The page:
Trials Guru talked with Derek Cranfield, a trials rider who recently rode his sixtieth anniversary trial with the Witley MCC and who began his life in motor cycling when called up to do two-years national service. Here is his story:
“I was called up for my National Service, I went eight miles from home to learn to drive lorries and tanks, when I passed I was sent to Germany and when I got there, usual army thinking, no position, but would I like to ride a motor cycle?”
“I had never been on one, so I became a police rider and then company dispatch rider, doing thousands of miles throughout Germany. When I was demobbed, I bought a little James 125 and joined the local motorcycle club, the famous Witley MCC which I have now been a member for the last sixty-four years. After a couple of years observing, I decided I could ride better than some of the riders, so I sold the James and bought a trials 197 OEC”.
“One of my first events being a complete novice going down a steep slippery slope, both brakes full on I tried to turn left the front wheel wanted to go straight on, off I came, when up-right the handle bars where straight the front wheel forty-five degrees to the right.
The stanchions were still bent when I exchanged the bike for a James Commando, rigid rear end. I used this machine for a few years in trials and scrambles, my next bike was a 250 BSA with the outside distributor. This was a terrible starter when hot until I put a separate earth-wire from distributor to the frame.
“Next came the DOT 250, I bought this in December 1961 and in January probably had one of best wins when I won the 3 Musketeers trial near Reading. It was then a regional restricted trial and in the entry list were people like Peter Stirland; Mick Dismore; Gordon Farley; Bill Faulkner and the great Johnnie Giles. The following week I won the 250 cup in the Dunlop Trophy trial in Kent followed by a group trial win”.
“These wins got me a bit of support from DOTs for the Scottish Six Days. I rode the Scottish eight times, getting a Special first and seven First class awards. Not too bad for a south-east sand and ‘mud-plugger’!
I then started working for Comerfords, the biggest sporting dealer in the world. At one time, we had twenty-two of the staff all riding trials, scrambles, road racing or speedway. On the staff we had people like Bert Thorn; Don Howlett; Jock Wilson; Dave Thorpe snr and of course my great traveling friend Reg May. We traveled together all over the country to all the nationals”.
“At Comerfords, I had my Bultaco and Greeves machines and it was at Comerfords that I met some wonderful people from all over the world like Bud Ekins and Steve McQueen, when the USA ISDT team came down to part prepare their machines.
I left Comerfords to join Len Savage motorcycles in Farnborough as a director, the first day Len had a heart attack and so the firm became my sole responsibility. The bikes I had there were Fantic, Yamaha, SWM and Gas Gas, or what was in the shop. After I sold the firm I have had Yamahas, Gas Gas and now Beta. My current machine is a Beta 200, a little beauty. My favourite trial was the Scottish Six Days, when I stopped riding it in 1978, I have been up to spectate every year since until three years ago”.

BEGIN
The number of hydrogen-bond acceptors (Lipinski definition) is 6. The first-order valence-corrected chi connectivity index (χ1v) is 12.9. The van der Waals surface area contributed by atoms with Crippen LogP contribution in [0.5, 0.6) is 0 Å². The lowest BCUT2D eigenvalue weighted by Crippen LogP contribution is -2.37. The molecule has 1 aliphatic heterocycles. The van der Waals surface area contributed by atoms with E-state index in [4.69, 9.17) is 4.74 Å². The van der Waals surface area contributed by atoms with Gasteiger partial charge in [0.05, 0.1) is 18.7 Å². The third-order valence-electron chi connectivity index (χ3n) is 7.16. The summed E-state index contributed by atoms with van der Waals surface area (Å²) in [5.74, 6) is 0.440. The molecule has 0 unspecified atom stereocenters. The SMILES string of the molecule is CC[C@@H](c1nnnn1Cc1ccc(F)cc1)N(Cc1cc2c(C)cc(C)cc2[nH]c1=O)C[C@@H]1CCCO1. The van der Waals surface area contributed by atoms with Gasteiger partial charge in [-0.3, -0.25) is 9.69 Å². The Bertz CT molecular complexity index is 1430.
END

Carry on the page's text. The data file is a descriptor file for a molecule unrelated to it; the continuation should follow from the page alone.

“Another great trial down here is the ‘Greybeards Trial’ started by the great Ralph ‘Rafe’ Venables. I started when I was about forty-seven I have won this trial five times, the last being in 2001. This trial is on a Sunday and the Bognor club started up the ‘Bluebeards Trial’ on the Saturday to make a weekend of it. I won this trial, five or six times and up to about 2001, I was the only person to have won both on the same weekend”.
Text: Trials Guru/ Moffat Racing, John Moffat 2015
Photos: Supplied by the Derek Cranfield Archive.
Photo: Dave Renham, Bultaco UK/InMotion 2015
One thought on “Derek Cranfield – “My Sixty Years in Trials””
I had the pleasure of working with Derek for approx 5 years at Len Savage Motorcycles. I joined him as mechanic not long after Len had his heart attack. The shop then consisted of nothing more than what was the front and back rooms of the house that origionaly Len and his family had occupied. The “workshop” area was roughly 4 foot by 7 foot and had no facilities, to do an oil change ment lying on the floor and hopeing no one trod on you. The toilets were the public ones over the road!
One year when Derek was at the Scottish I managed to sell every bike we had. Thinking I was in for a bonus you can imagine how I felt when he tore into me on his return as he would now have to spend his first day back finding more stock!
Eventualy the shop moved into the premises everyone mainly remembers. What luxury: Proper workshop, store room and best of all toilets on site!
Derek’s Comerfords connections saw us appointed Bultaco agents and the tricks of the ledgendary Reg May were soon passed on. Derek provided me a bike and many of the secrets were applied . Its thanks to Derek that I was able to ride many of the Nationals including some British Chanpionship rounds. I remember riding from my place on my Bultaco when still dark to meet Derek in Guildford to go to a National in Wales. At that time he still had a Beetle……………..Derek is the only person I know who can corner a Beetle on two wheels towing a trailer!
Len Savage M/C became quite a meeting point and many of the later “stars” came through the doors after their school days and at weekends. One, a certain Steve Moore was for a time my appentice. A certain Clive Dobson, Len Hutty (RIP) , Dave Renham and so many more.
Without a doubt my time with Derek was the best I will always remember it fondly and for me he is and will remain : The Boss.